A couple of hundred years ago, I used to "manage" a small convenience store. By small, I mean about the size of the typical walk-in closet. It was a drive-in business and having any more than one person in the store at a time put heavy demands on the oxygen supply. Anyway, while many of the duties of a manager were included in my responsibilities, I was an hourly employee in charge of managing myself.
Occasionally, I would work past my assigned hours because it took longer to reconcile the day's receipts or I needed to update orders of a product, etc. I rarely got paid for those hours, especially during the summer months, when they pushed me past 40 hours a week into time-and-a-half territory.
Back then I never made a big deal of it because I was happy to have a job where an adult left an 18-year-old on his own to run things. The owner also took care of me in other ways, such as free Coke and chips when I was on my shift. One time when my father was rushed to the hospital for a medical emergency, he told me to close the store and that he'd find someone to come in and cover for me. He didn't and the store was closed for the entire shift. The next week I found that my paycheck was higher than expected. He had paid me as though I worked the entire shift. When I mentioned he had paid me too much, his response was along the lines of, "Don't worry about it. You deserve it. I'm glad your dad is okay." That was it. He seemed uncomfortable accepting my thanks.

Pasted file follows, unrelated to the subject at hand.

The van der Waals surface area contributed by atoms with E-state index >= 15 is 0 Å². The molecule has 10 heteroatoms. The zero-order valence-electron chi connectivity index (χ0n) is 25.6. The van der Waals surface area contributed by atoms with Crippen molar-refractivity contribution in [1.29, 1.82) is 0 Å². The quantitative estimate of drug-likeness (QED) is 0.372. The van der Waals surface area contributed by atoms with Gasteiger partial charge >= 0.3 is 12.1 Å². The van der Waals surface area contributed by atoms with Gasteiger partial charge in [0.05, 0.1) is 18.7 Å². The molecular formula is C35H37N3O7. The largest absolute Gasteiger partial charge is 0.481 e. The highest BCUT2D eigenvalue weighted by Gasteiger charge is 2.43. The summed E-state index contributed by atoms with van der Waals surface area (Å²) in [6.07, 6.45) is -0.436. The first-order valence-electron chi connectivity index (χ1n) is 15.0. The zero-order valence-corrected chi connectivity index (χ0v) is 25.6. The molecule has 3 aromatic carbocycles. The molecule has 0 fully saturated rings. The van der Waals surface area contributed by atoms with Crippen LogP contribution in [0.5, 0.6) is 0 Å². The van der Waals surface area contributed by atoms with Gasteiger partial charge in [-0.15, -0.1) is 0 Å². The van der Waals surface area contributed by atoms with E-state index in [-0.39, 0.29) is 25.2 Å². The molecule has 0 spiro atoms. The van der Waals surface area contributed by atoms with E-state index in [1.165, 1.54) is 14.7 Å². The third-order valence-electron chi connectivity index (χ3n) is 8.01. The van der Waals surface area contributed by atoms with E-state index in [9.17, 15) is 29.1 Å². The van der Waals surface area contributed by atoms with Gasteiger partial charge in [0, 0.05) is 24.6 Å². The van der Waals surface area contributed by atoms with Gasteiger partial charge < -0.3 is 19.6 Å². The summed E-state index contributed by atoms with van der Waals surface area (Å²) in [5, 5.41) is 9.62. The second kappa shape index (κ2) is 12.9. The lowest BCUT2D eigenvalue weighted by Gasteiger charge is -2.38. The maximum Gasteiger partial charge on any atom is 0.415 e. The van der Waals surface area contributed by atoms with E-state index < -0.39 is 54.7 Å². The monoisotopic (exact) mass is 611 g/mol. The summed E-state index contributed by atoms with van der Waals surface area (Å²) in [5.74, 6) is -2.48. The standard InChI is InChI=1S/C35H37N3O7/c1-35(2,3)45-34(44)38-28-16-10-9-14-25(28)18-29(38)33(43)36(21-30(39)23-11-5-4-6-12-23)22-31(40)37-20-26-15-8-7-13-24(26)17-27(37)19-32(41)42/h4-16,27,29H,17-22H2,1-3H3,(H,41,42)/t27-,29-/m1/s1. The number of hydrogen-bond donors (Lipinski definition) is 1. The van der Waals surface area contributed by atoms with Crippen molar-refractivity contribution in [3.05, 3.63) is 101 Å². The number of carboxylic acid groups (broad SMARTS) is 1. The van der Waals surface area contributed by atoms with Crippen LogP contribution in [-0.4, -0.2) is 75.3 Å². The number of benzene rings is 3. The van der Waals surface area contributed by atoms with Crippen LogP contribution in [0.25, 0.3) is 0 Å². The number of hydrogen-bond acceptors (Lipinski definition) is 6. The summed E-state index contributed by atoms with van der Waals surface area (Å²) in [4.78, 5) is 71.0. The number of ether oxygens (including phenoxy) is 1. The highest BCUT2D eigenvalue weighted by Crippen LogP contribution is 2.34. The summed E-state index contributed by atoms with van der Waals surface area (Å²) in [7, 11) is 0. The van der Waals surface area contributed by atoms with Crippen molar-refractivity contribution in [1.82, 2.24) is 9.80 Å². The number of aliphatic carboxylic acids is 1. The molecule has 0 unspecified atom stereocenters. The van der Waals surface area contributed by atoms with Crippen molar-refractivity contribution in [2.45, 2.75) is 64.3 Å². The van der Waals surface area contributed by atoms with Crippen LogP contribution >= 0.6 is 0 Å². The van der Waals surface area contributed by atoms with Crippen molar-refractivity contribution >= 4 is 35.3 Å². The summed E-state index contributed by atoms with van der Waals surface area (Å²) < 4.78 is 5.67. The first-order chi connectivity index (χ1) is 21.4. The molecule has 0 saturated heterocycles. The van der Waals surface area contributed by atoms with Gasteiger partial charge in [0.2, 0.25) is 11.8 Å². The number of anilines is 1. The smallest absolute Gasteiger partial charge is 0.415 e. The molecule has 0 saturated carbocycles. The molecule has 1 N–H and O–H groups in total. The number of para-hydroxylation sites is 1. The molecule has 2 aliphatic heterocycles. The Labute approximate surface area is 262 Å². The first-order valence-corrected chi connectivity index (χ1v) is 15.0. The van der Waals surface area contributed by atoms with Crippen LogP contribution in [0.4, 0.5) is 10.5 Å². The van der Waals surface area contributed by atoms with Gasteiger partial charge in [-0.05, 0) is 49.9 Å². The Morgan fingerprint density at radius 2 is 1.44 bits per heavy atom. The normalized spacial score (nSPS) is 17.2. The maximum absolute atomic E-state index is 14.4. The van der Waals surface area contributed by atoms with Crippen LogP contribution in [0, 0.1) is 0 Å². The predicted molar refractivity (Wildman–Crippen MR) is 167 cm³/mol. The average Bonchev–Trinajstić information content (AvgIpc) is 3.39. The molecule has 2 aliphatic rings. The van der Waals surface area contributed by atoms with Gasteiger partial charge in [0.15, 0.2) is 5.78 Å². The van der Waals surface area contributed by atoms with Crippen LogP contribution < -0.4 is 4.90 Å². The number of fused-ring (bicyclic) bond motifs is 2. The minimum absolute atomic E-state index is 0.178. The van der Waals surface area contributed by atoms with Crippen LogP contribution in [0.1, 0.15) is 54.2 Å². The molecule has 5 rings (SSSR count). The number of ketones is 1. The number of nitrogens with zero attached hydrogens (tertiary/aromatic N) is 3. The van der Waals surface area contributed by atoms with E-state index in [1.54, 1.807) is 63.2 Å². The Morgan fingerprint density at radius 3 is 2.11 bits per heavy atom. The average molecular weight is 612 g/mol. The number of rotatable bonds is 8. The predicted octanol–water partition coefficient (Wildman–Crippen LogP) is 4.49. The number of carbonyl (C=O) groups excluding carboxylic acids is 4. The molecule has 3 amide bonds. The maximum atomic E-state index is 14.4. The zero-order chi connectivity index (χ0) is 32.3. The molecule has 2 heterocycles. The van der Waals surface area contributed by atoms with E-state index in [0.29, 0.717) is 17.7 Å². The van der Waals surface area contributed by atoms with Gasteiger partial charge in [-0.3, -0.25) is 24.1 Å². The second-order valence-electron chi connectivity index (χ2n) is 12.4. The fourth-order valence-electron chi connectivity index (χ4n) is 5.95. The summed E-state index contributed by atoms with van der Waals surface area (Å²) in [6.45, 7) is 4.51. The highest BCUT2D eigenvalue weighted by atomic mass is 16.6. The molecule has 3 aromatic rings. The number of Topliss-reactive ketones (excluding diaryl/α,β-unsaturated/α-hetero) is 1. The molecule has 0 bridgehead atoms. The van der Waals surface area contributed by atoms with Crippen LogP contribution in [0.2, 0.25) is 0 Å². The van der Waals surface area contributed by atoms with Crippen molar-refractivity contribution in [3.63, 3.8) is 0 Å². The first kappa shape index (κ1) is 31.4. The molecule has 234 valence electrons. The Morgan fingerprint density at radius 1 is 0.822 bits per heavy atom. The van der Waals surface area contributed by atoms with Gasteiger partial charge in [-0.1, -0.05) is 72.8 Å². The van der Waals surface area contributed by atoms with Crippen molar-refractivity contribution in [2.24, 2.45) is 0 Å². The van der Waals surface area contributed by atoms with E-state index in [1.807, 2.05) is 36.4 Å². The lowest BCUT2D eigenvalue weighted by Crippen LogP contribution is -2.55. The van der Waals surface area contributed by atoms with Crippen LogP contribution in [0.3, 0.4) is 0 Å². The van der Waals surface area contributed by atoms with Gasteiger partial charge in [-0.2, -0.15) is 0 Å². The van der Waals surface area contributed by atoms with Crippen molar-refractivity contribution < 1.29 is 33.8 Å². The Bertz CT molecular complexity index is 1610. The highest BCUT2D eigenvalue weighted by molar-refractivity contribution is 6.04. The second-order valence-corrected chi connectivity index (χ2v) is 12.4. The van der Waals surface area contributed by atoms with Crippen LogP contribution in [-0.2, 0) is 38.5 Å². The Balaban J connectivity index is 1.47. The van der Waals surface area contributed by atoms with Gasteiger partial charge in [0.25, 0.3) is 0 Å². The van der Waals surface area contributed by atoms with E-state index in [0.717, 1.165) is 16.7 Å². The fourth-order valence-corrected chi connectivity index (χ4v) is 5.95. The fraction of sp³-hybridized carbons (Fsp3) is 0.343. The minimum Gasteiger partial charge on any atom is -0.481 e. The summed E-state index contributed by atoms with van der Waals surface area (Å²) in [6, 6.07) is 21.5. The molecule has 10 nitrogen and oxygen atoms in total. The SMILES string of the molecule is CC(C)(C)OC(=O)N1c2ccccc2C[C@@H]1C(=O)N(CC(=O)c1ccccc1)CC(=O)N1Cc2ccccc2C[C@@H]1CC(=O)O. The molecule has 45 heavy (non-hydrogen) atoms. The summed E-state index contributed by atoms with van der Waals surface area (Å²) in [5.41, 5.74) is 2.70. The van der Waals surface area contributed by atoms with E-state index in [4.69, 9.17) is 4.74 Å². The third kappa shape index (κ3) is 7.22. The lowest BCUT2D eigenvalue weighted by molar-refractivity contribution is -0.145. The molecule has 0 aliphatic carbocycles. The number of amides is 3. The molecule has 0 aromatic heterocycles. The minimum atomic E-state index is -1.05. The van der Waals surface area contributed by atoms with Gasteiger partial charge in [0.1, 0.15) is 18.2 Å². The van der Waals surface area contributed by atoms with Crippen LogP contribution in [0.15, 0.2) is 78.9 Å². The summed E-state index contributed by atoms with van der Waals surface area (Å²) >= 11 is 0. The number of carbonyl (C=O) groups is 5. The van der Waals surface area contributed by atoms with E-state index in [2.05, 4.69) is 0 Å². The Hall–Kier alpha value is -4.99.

So, the reason for this walk down nostalgia lane is not to relive another childhood memory, but to express regret that so many retail employees today, both hourly and salaried, feel as though they are being pushed to work beyond the terms of their employment with companies with little to no recognition and compensation in return.
I'm not familiar enough with the merits of the lawsuit brought against Rite Aid by some 6,000 current and former assistant store managers and co-managers for unpaid overtime that the drugstore chain settled this week to comment on that situation. But I can say that when I saw the headline, my first thought was how common these settlements have become in recent years as retailers wind up addressing something in court that, to my mind, should never have become a legal issue in the first place.
A common retort in cases such as this is to blame it on the "trial lawyers," but it's clear based on the number and size of settlements in past years that the legal arguments have merit. In all these cases, companies announcing settlements come out and assert how much they value their workers. You can pretty much count on them doing so again after the next suit and settlement.
In large U.S. retail chains, do you see the tide turning toward more respectful treatment of employees or less?